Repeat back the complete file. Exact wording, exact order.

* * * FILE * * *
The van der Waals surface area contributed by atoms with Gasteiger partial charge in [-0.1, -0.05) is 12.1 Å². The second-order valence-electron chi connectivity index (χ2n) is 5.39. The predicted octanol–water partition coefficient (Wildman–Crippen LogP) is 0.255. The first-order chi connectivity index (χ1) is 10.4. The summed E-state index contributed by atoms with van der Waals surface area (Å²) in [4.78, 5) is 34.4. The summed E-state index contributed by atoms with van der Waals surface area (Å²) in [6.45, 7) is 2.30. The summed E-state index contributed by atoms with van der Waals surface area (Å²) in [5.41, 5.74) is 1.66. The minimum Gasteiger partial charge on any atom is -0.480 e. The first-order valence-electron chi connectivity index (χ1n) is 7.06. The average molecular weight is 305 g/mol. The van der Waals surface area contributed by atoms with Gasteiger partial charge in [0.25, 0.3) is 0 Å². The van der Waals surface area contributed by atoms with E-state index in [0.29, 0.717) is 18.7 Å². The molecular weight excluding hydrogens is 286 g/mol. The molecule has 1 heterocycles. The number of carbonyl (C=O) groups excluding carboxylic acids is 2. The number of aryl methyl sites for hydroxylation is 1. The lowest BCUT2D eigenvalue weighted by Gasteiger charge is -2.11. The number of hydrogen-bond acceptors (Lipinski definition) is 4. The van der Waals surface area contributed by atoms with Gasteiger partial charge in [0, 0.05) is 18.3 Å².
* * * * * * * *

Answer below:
The van der Waals surface area contributed by atoms with Gasteiger partial charge in [-0.1, -0.05) is 12.1 Å². The second-order valence-electron chi connectivity index (χ2n) is 5.39. The predicted octanol–water partition coefficient (Wildman–Crippen LogP) is 0.255. The first-order chi connectivity index (χ1) is 10.4. The summed E-state index contributed by atoms with van der Waals surface area (Å²) in [4.78, 5) is 34.4. The summed E-state index contributed by atoms with van der Waals surface area (Å²) in [6.45, 7) is 2.30. The summed E-state index contributed by atoms with van der Waals surface area (Å²) in [5.41, 5.74) is 1.66. The minimum Gasteiger partial charge on any atom is -0.480 e. The first-order valence-electron chi connectivity index (χ1n) is 7.06. The average molecular weight is 305 g/mol. The van der Waals surface area contributed by atoms with Gasteiger partial charge in [0.25, 0.3) is 0 Å². The van der Waals surface area contributed by atoms with E-state index in [0.29, 0.717) is 18.7 Å². The molecular weight excluding hydrogens is 286 g/mol. The molecule has 1 heterocycles. The number of carbonyl (C=O) groups excluding carboxylic acids is 2. The number of aryl methyl sites for hydroxylation is 1. The lowest BCUT2D eigenvalue weighted by Gasteiger charge is -2.11. The number of hydrogen-bond acceptors (Lipinski definition) is 4. The van der Waals surface area contributed by atoms with Gasteiger partial charge in [0, 0.05) is 18.3 Å².